Dark City (Olive Films, $19.99) "The cops have been here so often, it's beginning to look like a precinct station," Charlton Heston grumbles in his 1950 screen debut, playing a smooth-talking bookie-joint operator in this satisfying noir. Lizabeth Scott is a nightclub crooner, and Jack Webb and Harry Morgan, who went on to partner in TV's Dragnet, are in on the poker scam that results in a suicide and then revenge.
The Gambler (Paramount DVD, $5.97 and various VOD sources) The just-released remake of Karel Reisz's 1974 drama, from director Rupert Wyatt and starring Mark Wahlberg, follows the same trajectory as the original, but the two films - both very good - come at it from different angles. Here, James Caan stars as a New York college prof with a serious gambling addiction, digging himself into a deep, deep hole, and the film is very much about that: his addiction. Wahlberg, a Los Angeles college prof, burrows into just as ugly a pit of indebtedness to lowlifes and loan sharks, but he may be doing it for the rush of adrenaline, the thrill of putting his life on the line, rather than trying to feed some dark dependency. Lauren Hutton and Paul Sorvino costar in the original, with an autobiographically tinged screenplay from James Toback.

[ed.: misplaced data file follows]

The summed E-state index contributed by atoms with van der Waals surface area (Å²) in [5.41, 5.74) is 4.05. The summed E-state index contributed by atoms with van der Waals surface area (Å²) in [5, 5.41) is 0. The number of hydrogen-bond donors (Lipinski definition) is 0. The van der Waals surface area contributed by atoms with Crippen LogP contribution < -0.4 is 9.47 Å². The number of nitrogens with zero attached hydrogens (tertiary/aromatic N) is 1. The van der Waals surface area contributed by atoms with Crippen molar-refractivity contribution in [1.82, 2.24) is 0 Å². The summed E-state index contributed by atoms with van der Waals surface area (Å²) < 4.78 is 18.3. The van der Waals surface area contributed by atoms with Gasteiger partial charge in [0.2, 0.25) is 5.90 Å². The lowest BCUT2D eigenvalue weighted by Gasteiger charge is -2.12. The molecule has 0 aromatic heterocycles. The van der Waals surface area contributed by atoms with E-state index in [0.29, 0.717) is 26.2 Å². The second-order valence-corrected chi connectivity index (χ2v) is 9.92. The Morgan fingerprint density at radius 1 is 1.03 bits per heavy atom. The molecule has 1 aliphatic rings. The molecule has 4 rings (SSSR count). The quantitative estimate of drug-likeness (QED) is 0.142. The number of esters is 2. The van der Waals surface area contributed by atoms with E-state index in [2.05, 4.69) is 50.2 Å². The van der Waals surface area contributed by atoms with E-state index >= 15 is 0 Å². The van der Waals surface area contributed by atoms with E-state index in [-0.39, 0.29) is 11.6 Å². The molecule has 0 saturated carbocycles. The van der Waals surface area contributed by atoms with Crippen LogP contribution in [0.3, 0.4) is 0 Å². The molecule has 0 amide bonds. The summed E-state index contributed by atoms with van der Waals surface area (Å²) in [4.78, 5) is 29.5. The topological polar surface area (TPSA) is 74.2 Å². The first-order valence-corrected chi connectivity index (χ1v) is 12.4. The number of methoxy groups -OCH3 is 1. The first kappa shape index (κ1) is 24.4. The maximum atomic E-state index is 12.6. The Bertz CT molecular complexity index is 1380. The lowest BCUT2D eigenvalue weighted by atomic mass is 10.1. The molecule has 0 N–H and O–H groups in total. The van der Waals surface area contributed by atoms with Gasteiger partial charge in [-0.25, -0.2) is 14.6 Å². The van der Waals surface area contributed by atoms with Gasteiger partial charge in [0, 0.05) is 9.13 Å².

Inherent Vice Thomas Pynchon (Penguin Press, $16) Speaking of gambles - and gambols in a colorfully seamy SoCal scene, circa 1970, full of hippie chicks, playboys, potheads, mugs - one would be well-advised to read Pynchon's 2009 mystery before seeing Paul Thomas Anderson's long and loopy adaptation (opening here Jan. 9). It's the first of the hugely revered author's books to get movie-ized, and Anderson keeps as much fidelity to the convoluted Chandleresque plot as possible. The movie tie-in edition boasts a cool cover, with muttonchopped stoner detective Joaquin Phoenix's face bathed in neon.